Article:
Perhaps so, and this book will explore that possibility. The constructionof the question is simplistic, however, as is the storyline from which itsprings. A more accurate understanding of America's rise to primacy holdsthat the United States was indeed isolationist before World War II, butnot as blithely so as is commonly supposed. In fact, American leaders alwaysmonitored stability—and its absence—across the oceans. As far back asJefferson, U.S. leaders worried about the balance of power in Europe, whichwas seen as critically affecting North American security. They also worriedabout the balance in Asia and, beginning in the late 1800s,actively soughtto prevent any one power from dominating that region.
Following World War II it was not only, or even largely, the Communist threatthat propelled Washington to assume a position of international leadership.Instead, by the early 1940s, before the Communist threat was clearly evident,a consensus was emerging among foreign policy elites that the United Stateshad to be permanently engaged in maintaining global stability. It had tobecome the world's leading power because the international system neededa leader and because nobody else could play that role.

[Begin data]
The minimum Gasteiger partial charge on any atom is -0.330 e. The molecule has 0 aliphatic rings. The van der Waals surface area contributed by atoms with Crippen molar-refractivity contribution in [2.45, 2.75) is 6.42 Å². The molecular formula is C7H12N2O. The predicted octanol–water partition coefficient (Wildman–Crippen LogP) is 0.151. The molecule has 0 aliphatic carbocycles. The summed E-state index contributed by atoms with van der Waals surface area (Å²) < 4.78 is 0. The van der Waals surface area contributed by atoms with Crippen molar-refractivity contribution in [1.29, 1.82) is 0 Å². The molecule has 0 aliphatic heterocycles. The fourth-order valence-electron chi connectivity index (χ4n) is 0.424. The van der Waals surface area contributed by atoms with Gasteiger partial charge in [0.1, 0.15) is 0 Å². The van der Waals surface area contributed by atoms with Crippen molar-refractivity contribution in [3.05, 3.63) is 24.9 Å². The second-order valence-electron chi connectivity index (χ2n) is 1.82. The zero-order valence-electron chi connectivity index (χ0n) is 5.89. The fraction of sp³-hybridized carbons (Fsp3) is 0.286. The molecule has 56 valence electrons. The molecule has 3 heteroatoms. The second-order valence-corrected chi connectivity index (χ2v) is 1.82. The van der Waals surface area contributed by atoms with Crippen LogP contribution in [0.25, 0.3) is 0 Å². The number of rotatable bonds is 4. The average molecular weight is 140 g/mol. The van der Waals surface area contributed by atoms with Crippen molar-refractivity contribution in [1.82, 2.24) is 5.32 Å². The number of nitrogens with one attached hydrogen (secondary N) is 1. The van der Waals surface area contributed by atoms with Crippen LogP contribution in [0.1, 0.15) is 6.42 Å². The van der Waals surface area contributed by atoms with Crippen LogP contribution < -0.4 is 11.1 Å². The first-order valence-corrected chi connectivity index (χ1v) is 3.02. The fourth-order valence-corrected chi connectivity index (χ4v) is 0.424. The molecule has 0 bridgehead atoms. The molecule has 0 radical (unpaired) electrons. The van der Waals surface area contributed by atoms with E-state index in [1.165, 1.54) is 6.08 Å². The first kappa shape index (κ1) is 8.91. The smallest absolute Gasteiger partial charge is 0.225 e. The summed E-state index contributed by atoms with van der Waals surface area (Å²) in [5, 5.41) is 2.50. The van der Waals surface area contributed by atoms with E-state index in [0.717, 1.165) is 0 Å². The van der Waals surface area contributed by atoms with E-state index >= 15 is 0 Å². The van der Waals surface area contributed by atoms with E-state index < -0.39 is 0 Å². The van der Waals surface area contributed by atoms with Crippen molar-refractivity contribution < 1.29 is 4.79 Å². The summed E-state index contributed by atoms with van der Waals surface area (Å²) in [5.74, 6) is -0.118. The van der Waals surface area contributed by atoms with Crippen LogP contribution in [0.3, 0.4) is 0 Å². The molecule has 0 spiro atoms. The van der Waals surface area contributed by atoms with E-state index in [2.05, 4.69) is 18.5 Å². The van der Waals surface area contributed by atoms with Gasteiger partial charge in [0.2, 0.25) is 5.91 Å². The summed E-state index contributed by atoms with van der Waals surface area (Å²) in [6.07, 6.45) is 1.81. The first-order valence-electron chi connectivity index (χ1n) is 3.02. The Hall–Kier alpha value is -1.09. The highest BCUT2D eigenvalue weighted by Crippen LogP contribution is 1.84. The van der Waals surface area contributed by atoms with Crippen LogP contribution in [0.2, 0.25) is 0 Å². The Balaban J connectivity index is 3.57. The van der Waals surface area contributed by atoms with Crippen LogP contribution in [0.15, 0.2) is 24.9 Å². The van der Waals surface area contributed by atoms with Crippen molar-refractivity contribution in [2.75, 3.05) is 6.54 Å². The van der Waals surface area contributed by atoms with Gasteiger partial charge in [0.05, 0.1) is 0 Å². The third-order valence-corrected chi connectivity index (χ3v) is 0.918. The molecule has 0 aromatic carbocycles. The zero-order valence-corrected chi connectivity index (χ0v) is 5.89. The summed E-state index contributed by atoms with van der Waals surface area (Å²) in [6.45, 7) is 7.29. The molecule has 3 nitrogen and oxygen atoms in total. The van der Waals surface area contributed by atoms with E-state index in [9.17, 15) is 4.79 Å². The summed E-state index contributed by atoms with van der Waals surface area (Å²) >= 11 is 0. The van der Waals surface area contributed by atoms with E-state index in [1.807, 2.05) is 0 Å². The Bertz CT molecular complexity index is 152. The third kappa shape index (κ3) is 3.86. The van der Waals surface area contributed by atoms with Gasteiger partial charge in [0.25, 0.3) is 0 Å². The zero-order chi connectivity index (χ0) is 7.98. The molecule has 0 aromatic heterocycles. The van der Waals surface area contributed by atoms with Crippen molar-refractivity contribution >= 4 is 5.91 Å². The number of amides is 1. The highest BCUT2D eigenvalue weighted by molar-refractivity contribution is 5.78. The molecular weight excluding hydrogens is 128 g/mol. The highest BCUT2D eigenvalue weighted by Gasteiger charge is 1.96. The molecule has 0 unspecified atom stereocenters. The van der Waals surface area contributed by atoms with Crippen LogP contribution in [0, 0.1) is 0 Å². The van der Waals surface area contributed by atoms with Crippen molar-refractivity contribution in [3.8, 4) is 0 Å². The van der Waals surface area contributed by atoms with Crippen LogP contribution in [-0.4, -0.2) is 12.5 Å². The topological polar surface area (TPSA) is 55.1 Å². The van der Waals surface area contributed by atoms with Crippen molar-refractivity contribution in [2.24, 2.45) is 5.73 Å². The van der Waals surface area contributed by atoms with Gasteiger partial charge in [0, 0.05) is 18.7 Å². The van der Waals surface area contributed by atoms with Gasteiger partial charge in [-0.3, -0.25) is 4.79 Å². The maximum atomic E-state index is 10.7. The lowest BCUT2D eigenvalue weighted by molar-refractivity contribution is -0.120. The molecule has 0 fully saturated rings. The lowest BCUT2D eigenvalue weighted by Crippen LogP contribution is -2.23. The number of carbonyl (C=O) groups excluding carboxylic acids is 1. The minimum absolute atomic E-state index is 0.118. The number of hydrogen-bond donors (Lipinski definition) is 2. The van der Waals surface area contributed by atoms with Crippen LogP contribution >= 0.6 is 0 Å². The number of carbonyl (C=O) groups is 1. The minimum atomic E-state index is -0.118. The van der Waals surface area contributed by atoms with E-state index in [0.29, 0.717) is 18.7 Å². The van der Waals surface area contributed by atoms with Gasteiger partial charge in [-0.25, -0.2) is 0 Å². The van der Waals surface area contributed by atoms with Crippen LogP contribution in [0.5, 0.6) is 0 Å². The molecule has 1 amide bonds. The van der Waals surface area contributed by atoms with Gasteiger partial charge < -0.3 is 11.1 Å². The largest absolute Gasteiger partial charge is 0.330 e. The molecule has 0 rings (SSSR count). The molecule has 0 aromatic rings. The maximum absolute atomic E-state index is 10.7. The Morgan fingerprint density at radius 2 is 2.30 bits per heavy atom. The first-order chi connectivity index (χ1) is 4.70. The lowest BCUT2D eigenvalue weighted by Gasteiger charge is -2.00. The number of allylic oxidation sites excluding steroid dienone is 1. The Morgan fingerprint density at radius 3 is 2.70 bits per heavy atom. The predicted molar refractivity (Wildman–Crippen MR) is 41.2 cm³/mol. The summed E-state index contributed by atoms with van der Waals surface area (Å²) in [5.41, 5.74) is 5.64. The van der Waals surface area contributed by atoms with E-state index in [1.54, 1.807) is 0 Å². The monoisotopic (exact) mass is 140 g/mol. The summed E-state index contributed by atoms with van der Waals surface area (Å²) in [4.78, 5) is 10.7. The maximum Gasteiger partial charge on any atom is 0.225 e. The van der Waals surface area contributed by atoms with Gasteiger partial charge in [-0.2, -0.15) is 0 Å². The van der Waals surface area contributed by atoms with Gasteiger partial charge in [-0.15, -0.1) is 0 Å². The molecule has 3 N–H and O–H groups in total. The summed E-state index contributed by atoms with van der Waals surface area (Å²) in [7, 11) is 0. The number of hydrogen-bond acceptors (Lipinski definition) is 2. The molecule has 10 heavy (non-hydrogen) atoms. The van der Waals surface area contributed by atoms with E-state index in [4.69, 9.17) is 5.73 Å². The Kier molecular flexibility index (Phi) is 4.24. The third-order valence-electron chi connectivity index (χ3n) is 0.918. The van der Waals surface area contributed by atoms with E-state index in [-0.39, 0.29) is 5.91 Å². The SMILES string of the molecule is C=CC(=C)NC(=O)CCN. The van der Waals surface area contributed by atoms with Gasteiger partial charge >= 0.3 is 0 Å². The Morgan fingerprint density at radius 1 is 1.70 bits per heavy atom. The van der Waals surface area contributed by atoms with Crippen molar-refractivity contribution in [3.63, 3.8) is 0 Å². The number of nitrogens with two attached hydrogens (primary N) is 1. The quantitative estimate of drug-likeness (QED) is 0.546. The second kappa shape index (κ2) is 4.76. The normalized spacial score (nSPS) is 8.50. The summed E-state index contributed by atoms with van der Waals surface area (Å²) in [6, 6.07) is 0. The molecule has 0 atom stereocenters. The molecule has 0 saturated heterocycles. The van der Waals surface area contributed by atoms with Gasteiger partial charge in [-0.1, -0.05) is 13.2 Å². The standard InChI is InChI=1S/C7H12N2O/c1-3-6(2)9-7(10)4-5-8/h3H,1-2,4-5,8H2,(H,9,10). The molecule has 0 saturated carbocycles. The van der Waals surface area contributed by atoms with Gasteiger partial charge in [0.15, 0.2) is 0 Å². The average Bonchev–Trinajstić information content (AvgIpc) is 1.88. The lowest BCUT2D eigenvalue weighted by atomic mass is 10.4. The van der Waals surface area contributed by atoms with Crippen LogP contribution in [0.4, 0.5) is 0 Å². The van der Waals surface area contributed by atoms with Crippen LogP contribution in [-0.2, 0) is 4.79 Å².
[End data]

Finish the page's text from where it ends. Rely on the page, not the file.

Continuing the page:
The consensus behind primacy had its roots in the changing American thinkingabout the nature of world politics. World War II was only the most recentreminder that U.S. security and prosperity were inextricably linked to stabilityin Europe and Asia and to friendly control of the Atlantic and Pacific oceans.Various American political leaders and strategists had long highlightedthese realities, believing isolation to be a chimera. World War II assuredthat these arguments finally achieved ascendancy among political elites.